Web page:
Or 'Stereophonic', describes a system where all audio is recorded through two independent channels; the left and right channels.

Cinematography

The art and science of motion-picture photography.

Director of Photography

The DP, or cinematographer, is the camera and lighting supervisor on the production

Duties of Director of Photography

Operation of cameras, Coordination of lighting, Create shot lists for each day of production in coordination with the Director

1st Assistant Camera

assists the DP in camera operation and maintenance and works in coordination with the script supervisor in naming, slating, and logging shots and reels/tapes.

Duties of 1st AC

Slating, loading of film or digital storage and logging, Focus marking and pulling, camera maintenance

Gaffer

AKA the lighting designer, the gaffer is the chief electrician who supervises set lighting in accordance with the requirements of the DP.

Duties of Gaffer

Lighting of sets and locations, Maintenance of lighting equipment, Generator operation

Key Grip

Works with the gaffer in setting and cutting lights, creating shadow effects for the set lighting and supervises camera movements according to the DP.

Duties of Key Grip

Shapes lighting, Supervises camera movements

Best-Boy Electric

The chief assistant to the gaffer in the lighting of sets and the operation of electrical systems.

Best-Boy Grip

The chief assistant to the key grip, aiding him/her in rigging, cutting light, and carrying out camera movements.

The 'Shot'

Considered the most basic unit of film grammar, the shot is the actual filming or recording of a scene.

A 'Take'

The number of times a scene is shot.

Slate

A tool used before 'action' takes place to record the scene information as well as to sync audio. AKA Clapperboard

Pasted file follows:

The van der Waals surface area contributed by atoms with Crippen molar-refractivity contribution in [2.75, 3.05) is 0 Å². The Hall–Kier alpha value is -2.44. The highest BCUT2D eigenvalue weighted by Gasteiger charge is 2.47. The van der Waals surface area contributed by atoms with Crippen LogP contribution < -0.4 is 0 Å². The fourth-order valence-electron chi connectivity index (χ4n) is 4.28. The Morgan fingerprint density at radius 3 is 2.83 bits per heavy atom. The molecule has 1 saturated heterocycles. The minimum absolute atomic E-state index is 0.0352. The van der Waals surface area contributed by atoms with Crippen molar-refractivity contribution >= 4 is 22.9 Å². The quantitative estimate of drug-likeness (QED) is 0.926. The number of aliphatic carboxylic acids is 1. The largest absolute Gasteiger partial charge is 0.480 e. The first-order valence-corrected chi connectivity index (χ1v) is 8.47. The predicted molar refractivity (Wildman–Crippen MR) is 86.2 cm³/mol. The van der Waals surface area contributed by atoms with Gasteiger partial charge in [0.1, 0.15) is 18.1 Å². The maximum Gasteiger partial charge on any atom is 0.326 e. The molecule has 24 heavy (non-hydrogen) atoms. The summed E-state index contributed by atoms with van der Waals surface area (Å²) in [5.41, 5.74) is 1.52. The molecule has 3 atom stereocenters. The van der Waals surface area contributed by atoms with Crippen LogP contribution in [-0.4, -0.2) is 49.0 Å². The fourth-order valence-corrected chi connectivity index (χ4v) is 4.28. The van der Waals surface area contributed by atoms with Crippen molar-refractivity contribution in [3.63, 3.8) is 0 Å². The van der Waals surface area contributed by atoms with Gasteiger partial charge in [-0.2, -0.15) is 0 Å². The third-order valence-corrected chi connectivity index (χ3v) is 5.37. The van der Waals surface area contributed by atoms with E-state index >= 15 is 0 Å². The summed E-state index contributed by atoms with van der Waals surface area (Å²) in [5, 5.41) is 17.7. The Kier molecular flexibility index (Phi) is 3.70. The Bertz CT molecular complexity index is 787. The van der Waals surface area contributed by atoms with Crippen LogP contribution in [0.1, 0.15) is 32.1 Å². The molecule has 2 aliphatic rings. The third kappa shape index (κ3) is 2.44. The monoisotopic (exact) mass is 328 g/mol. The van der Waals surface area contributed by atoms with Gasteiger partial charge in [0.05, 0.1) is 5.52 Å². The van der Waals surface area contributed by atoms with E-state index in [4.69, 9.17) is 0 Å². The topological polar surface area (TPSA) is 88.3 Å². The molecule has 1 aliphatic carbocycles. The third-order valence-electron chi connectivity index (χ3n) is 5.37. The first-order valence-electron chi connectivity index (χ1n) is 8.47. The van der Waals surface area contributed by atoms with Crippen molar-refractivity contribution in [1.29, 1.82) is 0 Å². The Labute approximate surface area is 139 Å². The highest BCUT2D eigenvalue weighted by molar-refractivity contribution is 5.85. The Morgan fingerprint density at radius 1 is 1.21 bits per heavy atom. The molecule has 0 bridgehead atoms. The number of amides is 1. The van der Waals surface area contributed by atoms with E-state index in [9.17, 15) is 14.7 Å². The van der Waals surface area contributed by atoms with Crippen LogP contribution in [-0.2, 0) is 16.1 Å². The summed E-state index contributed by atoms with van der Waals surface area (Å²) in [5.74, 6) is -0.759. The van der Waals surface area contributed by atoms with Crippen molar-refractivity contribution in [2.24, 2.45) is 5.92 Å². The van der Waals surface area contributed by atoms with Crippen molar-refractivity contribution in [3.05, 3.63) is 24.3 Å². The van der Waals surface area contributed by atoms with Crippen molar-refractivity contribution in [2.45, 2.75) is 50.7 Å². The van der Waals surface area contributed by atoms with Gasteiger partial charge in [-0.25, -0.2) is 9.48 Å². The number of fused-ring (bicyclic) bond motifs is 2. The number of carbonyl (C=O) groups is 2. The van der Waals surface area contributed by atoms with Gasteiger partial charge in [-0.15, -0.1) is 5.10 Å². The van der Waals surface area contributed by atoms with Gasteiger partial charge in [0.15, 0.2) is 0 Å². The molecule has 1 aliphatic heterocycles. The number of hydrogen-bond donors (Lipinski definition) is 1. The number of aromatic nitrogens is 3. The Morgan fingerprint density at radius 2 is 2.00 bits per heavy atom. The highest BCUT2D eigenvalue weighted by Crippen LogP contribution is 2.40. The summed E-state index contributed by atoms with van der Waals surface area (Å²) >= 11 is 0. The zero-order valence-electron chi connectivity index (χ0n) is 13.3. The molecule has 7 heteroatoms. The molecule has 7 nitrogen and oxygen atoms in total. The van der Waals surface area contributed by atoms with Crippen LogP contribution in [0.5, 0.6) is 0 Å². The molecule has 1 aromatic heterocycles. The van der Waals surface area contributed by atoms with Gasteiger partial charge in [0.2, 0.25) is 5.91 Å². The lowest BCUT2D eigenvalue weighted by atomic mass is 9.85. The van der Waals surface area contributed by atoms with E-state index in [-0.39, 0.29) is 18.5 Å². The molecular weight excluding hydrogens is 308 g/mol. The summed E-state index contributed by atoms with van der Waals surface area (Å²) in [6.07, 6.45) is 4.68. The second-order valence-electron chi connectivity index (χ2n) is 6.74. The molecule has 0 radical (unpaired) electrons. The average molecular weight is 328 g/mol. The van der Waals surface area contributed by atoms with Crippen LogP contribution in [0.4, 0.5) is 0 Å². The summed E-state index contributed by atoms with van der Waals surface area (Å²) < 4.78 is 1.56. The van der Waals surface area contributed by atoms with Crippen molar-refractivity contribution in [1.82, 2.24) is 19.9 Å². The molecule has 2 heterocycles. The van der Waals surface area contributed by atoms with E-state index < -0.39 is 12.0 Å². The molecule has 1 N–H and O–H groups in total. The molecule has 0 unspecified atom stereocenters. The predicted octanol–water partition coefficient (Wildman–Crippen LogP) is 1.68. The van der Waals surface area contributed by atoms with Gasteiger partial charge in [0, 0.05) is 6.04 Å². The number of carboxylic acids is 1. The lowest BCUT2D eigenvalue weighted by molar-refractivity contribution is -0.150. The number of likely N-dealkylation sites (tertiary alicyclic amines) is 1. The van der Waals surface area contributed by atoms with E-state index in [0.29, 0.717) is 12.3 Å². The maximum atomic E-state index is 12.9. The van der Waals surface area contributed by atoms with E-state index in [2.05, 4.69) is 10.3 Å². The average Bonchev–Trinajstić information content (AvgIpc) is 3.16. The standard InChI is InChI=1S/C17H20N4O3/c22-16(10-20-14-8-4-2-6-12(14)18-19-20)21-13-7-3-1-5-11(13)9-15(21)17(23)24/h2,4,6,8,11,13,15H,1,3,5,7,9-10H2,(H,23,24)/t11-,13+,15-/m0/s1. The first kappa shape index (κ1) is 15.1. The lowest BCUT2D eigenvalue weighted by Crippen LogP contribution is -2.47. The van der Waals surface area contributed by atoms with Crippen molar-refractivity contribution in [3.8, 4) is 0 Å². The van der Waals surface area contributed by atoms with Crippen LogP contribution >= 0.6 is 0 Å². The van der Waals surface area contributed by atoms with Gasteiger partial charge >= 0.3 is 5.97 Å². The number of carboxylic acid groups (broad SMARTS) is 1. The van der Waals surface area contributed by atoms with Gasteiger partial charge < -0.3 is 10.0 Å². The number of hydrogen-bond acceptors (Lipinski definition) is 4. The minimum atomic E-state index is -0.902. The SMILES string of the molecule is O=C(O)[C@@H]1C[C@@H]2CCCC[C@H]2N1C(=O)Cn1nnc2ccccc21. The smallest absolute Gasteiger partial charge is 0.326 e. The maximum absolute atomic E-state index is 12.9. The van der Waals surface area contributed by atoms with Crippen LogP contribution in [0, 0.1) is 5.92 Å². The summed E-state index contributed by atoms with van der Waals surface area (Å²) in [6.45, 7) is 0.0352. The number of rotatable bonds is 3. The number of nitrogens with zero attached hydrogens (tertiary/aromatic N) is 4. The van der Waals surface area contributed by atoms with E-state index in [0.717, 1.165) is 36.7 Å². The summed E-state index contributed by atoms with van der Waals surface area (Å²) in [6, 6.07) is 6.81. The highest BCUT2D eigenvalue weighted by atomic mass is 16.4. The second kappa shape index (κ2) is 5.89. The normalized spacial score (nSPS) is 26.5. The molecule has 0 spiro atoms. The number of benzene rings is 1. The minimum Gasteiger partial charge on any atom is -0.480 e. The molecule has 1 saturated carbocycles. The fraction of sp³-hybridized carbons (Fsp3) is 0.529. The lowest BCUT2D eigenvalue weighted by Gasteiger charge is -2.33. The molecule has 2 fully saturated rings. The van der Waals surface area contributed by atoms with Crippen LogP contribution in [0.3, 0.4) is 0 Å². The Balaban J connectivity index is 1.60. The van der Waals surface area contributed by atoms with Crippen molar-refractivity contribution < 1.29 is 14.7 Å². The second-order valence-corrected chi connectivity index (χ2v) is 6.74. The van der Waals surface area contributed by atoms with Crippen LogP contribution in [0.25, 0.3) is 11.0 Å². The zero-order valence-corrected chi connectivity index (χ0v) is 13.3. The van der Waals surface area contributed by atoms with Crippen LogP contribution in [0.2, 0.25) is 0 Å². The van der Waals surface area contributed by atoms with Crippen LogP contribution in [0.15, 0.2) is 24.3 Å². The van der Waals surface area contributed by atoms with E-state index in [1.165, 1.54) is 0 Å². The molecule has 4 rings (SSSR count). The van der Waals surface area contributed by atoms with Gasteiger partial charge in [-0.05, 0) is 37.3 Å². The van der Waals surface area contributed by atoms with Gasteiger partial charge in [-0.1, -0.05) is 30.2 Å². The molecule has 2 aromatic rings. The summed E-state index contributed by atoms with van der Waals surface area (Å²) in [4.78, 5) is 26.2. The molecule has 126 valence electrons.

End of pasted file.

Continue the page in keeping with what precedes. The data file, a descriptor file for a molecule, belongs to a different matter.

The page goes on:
Close Up

A close distanced shot.

Medium Shot

A medium distanced shot.

Long Shot

A long distanced shot.

High Angle Shot

Location of camera above subject eye line.

Low Angle Shot

Location of camera below subject eye line.

Neutral Angle Shot

Location of camera at subjects eye line.

Point of View (POV) Shot

Location of camera from talents perspective.

Pan

Horizontal movement of a camera in a fixed position.

Dolly

The movement of the camera closer or further away from a subject.

Track

The movement of the camera from left to right, or right to left of a subject.

Crane

The movement of the camera up and down in height, typically on a crane. AKA a Jib Shot.

Digital

Content is recorded through a digital image sensor.

Formats of Digital

4K, HD, SD

4K

RED & Alexa Cameras (4096 x 3112)

HD

High Definition (1920 x 1080)

SD

Standard Definition (720 x 480)

Film

Content is recorded through actual film exposure.

Formats of Film

35mm, 16mm

35 mm

Hollywood Film Standard

16 mm

Independent Filmmaking

Digital Resolution

The detail an image holds, typically measured in pixels Ex./ 1920 x 1080

Frames per Second (FPS)

The rate at which frames are recorded/displayed.

Standard FPS

24 fps

Aspect Ratio

The image ratio of width and height. X:Y Relationship

SD Digital

4 : 3

HD Digital

16 : 9

Movie Theater Projection